The Less-Alarming Wake-Up
Turning Down Decibels Healthier for Firefighters
By Daniela Deane
Washington Post Staff Writer
Monday, March 10, 2008; Page B01
Jesus Escobedo is nodding off atop his Batman sheets when the little red lights flip on, casting a low light across his face. A woman’s voice informs him gently, almost seductively, that it’s time to get up. An alert is going out because an elderly nursing home patient is on the edge of death.
“Engine, medic, altered level of consciousness,” the voice tells the Arlington County firefighter as he jumps out of his bed at the Ballston firehouse. In a matter of minutes, Escobedo is dressed and hurtling down Carlin Springs Road toward the nursing home.
“One minute you’re sleeping, and the next minute you’re going 50 miles an hour,” said Escobedo, 27, sitting in the firetruck, sirens blaring, on his way to the 911 call last week. “And it can happen several times a night. It’s a lot better when the waking up part is a little bit nicer.”
A firefighter’s job can be very stressful, involving long shifts, emotionally draining work and a response time measured in seconds, often many times a night. To reduce the cumulative stress on their 315 firefighters and paramedics, Arlington was one of the first jurisdictions in the Washington region to install kinder, gentler wake-up calls in its 10 firehouses.
“Before we put this in, fluorescent lights would snap on overhead, lighting up the whole place, and there would be this loud, shrill, rapid-fire beeping,” said Capt. Randy Higgins, an Arlington firefighter for 24 years and Escobedo’s shift supervisor. “You’d go from sound asleep to your heart beating wildly in your throat several times a night.”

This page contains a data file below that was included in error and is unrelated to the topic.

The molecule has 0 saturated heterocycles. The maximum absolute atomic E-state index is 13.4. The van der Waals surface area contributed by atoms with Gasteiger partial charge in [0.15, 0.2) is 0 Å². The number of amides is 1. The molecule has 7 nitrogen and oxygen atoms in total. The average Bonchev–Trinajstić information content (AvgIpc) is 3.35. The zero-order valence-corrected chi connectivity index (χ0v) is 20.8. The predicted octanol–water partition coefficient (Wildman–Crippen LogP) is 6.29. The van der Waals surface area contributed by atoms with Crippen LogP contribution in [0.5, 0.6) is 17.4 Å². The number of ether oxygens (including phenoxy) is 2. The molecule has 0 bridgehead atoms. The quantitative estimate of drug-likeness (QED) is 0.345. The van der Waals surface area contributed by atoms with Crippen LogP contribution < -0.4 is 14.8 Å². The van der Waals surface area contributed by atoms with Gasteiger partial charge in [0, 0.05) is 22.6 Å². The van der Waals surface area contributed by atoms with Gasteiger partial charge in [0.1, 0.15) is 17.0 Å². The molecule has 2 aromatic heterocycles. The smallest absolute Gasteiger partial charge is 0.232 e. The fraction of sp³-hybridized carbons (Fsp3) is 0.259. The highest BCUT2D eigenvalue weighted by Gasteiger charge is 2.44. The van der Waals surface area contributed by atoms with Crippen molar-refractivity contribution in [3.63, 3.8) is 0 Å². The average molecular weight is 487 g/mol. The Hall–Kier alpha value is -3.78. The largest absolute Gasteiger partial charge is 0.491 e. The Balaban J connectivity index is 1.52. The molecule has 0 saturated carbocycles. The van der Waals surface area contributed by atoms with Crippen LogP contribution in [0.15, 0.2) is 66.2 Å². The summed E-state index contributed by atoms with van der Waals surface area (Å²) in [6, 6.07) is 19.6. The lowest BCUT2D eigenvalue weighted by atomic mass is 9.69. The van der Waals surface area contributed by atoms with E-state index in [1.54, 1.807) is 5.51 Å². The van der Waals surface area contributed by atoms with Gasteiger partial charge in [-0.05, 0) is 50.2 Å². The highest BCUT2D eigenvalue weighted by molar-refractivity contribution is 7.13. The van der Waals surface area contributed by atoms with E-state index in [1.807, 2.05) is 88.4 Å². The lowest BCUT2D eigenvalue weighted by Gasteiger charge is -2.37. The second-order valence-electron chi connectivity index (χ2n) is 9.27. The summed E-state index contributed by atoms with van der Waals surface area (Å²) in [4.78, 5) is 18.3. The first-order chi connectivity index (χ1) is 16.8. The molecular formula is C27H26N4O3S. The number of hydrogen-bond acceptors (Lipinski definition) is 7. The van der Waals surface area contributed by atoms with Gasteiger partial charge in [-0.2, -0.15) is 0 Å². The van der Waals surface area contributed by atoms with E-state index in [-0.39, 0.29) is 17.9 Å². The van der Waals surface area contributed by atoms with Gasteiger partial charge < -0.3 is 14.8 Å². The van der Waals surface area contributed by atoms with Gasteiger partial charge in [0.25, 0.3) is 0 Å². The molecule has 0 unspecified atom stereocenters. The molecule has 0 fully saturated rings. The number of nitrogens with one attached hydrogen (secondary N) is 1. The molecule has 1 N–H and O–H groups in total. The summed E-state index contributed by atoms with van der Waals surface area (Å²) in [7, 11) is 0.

The consequences can be alarming.
Cardiac arrest — not fighting fires — is the leading cause of death among the estimated 300,000 full-time firefighters throughout the country, said Patrick Morrison of the International Association of Fire Fighters. Morrison, assistant in charge of education and training at the union, said that more than 50 firefighters die each year of heart attacks.
“The big thing we’re seeing is that loud, sudden sounds give them a huge adrenaline dump,” he said. “And the cumulative effect of that is contributing to early heart disease.”
Morrison said studies have shown that heart rates more than double when firefighters, even the youngest, most fit ones, are roused by loud sounds and lights. Arlington is at the forefront of a national trend toward less jarring wake-up calls at firehouses, he said.
“When you go through that surge of adrenaline as many times as we do, it’s worth making these kinds of investments in a system that diminishes that effect just a little bit,” Arlington Fire Chief James Schwartz said.
Arlington installed its system in 2004, just six months after the city of Manassas Park. Since then, Prince William and Stafford counties have opted for the system, which is sold by several vendors.
Other local fire departments, including Fairfax, want to make the switch as they upgrade their facilities or their budgets allow it.